Anyway, hope this helps. Best of luck to you and hope things get a little easier...
Post pod change highs I think are one of the biggest problems with the pod. I don't know if other pump systems have the same issue or not. It can be VERY frustrating but you just have to keep working on it. We have them almost all the time, using the pod for 1 1/2 yrs now. However, this last time we gave our dtr the 0.20 to 0.30 "pod change bolus" and she went low, go figure..... Guess that one was working right away ;) There are various ways of doing this ie....bolusing with old pod before removing, giving an hours worth of basal up front w/ new pod (canceling the basal for that hour), just giving that extra little 0.20 to 0.30 after the change. I try to also gently massage the site when I am giving that "pod change bolus". I also think the more relaxed and soft their tissue is when the cannula is inserted the better results you may have. We always place the pod with the tapered end in an upward direction. Even if it's just a little bit up. Next time you take the old pod off, pop it open and you can see how the tubing is inside and at what end of the pod the air bubbles will settle. You can tap a syringe for 30 min and still have air bubbles that are so fine you can't see them but they will all settle in to one bubble eventually. Sometimes I will draw up her insulin about 3-4 hours before I insert it into the pod, stand it on end (needle up) to let any air I didn't get settle to the top so I can push it out before priming the pod. Try to stick with the new pod at least 6-12 hours before you decide to take it off for a new pod. Sometimes it takes that long for absorption to start or whatever is going on to improve itself. I know that seems ridiculous but..... There is also a recent discussion on the OmniPod Users group regarding this issue. Check it out for tips if you haven't already. Good Luck!!!!
i realize this is an old discussion...but we have only been on the pods now for 2 months and are almost to the 1 year anniversary of our daughters diagnosis (What a year!!)I would like to know if ya'll are still having the same trouble or how you have learned to deal with these situations. I feel like Insulet knows us on first name basis already...We have reported 20 pods at least (and I'm not exaggerating...its probly more than that)in the past two months.I was glad to find the momnipods group. I feel like ya'll will truely undrestand my fruteration with a 4 year old and all the pod changes!!! I could sign my name to your origianl post! We are there!!! Just got done calling in 5 pods from the last 3 days that have either alarmed or just given us HIGH readings...This is news to me that we should just keep it on and wait for it to start absorbing...do you normally treat the highs with a manual dose? or not ever? We love the pump WHEN IT WORKS but are seriously wondering if it just isn't for us!?! thanks for listening...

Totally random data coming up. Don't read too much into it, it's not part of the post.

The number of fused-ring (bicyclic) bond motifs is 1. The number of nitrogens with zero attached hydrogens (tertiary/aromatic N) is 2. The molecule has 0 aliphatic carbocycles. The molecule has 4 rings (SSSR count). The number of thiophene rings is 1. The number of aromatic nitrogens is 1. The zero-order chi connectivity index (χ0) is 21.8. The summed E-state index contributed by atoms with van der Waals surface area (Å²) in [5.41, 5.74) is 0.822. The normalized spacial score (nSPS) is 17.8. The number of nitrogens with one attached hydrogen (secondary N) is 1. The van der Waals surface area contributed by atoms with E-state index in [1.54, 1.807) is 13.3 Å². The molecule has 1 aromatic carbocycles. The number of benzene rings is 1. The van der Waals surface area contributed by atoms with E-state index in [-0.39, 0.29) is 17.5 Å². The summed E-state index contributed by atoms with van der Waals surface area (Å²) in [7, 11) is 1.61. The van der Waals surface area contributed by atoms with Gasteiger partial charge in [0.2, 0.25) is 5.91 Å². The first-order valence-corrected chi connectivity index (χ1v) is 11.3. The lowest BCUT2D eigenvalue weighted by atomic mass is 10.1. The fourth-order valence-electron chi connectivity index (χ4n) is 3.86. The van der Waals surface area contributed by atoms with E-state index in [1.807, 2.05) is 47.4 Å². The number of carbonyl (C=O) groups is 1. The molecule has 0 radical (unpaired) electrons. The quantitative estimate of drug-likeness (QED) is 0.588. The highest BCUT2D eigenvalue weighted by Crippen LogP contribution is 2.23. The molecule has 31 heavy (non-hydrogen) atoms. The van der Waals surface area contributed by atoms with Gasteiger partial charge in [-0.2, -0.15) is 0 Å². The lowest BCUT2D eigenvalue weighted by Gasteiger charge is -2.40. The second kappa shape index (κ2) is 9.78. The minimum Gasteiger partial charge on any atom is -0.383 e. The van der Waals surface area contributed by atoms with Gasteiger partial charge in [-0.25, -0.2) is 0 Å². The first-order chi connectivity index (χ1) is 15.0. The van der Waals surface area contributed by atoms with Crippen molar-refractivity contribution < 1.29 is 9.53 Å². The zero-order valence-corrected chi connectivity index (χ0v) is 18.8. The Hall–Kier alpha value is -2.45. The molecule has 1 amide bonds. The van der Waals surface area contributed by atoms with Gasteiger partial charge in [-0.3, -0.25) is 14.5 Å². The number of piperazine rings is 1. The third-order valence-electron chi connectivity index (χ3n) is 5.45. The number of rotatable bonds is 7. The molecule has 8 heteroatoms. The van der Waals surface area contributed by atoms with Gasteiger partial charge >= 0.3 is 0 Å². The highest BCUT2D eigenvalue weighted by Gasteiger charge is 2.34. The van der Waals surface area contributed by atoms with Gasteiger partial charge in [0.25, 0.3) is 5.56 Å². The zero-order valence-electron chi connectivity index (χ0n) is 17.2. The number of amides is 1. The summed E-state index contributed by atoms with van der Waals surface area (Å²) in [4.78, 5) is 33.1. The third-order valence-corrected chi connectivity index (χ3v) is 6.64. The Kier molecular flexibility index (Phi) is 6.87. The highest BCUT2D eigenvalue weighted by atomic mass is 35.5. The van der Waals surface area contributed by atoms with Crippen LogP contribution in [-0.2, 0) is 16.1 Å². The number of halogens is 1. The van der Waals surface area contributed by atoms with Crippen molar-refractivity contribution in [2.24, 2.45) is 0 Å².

Beth, Sophia doesn't seem to readily produce ketones so that is one reason why I will ride out a high bg with corrections on the pod. You just have to see what works for you and just be diligent in checking numbers. Sometimes I will gently massage the tissue around the cannula insertion site when the bolus is going in. I don't know if that helps but it beats just sitting there wondering ;). Last night I did not increase her basal rate 100% like I usually do. I just gave her the 1 unit pre-change bolus and relied on the corrections of the new pod. 6:30p she was 170 (pre-meal). Carb bolus and eat. 7:00p I did not check her. Gave her the 1 unit and removed pod. She took her bath and we put new pod on at 7:45p. At 9p she was 153. I gave her 0.10u (half the correction). 11:11p she was 171. Again gave her half the correction. 2a she was 126 and 8a was 104. Last night worked rather well and I modified my usual routine just based on my gut instinct. The thing is, this could all change a month from now so you just have to keep modifying. I used to get mad when people would tell me "managing diabetes is an ART, not a SCIENCE" and I am finding that this is true to a large degree. This is a great place to be for support and questions. No one will get tired of them. Everyone is eager to help. I hope you have a good couple of days on this pod!!!